Once I had the idea for The Islanders and started drafting it, I realised that I was a crime writer, it felt much more comfortable for me to write than fantasy. Crime feels like home especially as it is my go-to genre for reading and TV / film-watching. I love the full breadth of crime: police procedural, psychological thrillers, legal thrillers. It is a pleasure to “do my homework” and I try as much as possible to read widely.

The idea for the book that is now my debut came to me when I was watching Love Island during the summer of 2019. It did come in a flash, which is probably why I heavily overuse the phrase “like a lightening bolt” in my writing. I don’t know what made me think it but I thought how interesting it would be if a killer used that as the location for their crimes. I drafted it in about 3 months and edited it during Lockdown.

Then, on my 30th birthday, I participated in a Twitter Pitch Competition called PitMad. I pitched The Islanders as a murder mystery set on a reality tv show, think Love Island meets Agatha Christie. That’s what The Islanders is, a crime novel that all takes place on a fictional reality show where my main character is forced to solve a murder live on TV. That tweet (yes a tweet!) got me my bloody fabulous literary agent (Emily Glenister at DHH Literary) and a two-book publishing deal with equally fabulous editor Sian Heap at Canelo. It was the best birthday present anyone could ask for and no one will ever be able to top it, though I won’t stop any of your readers if they would like to try.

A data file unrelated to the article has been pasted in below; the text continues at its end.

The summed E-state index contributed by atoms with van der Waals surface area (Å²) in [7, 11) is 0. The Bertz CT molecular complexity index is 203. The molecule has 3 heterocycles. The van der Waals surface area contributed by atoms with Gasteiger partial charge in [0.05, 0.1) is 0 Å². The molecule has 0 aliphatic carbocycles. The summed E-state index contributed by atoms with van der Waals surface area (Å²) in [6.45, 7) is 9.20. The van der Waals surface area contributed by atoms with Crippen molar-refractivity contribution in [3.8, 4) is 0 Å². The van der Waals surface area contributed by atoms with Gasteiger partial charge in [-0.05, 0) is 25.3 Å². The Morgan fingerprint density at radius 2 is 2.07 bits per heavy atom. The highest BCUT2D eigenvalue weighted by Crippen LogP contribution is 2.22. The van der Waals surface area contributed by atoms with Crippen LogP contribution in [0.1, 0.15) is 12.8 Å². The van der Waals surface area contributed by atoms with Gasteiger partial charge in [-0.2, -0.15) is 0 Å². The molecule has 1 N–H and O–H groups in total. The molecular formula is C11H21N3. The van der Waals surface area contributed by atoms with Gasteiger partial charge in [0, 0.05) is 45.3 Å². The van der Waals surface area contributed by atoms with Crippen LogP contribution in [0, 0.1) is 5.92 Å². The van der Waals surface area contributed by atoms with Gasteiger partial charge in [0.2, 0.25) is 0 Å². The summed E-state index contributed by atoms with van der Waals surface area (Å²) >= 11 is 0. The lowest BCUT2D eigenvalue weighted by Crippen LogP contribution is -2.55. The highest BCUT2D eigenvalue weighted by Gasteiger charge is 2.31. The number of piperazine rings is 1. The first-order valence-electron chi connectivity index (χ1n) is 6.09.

(c) S. V. Leonard

About The Islanders:

Her dream escape is about to become a nightmare…

Kimberley King has spent the last five years trying to outrun the reason she left the police force. Her life is a mess and she’s desperate for change. So when she is randomly selected for the new series of the hit show LoveWrecked, she can’t pass up the chance to win the £100,000 prize. All Kimberley needs to do is couple up with one of her fellow contestants, win the infamous LoveWrecked challenges, and she will have enough cash for a fresh start.

But the island isn’t the paradise she was promised and within hours, one of the contestants is dead. Then the announcement comes: one of the islanders is a murderer and Kimberley must find out who, live on television. For every hour it takes her, one more person will die.

The game is rigged, everyone is hiding secrets, and time is running out…

An addictive and unputdownable crime thriller, perfect for fans of Lucy Foley and T.M. Logan.

Order your copy online here.

About the author

S. V. Leonard grew up in the little coastal town of Formby, a suburb of Liverpool. She studied Classics at Oxford University and has been lucky enough to live in Australia, Poland, and Malaysia. She is now based in London. When not writing, she can be found breaking out of escape rooms; doing historical walking tours of London; or drinking wine.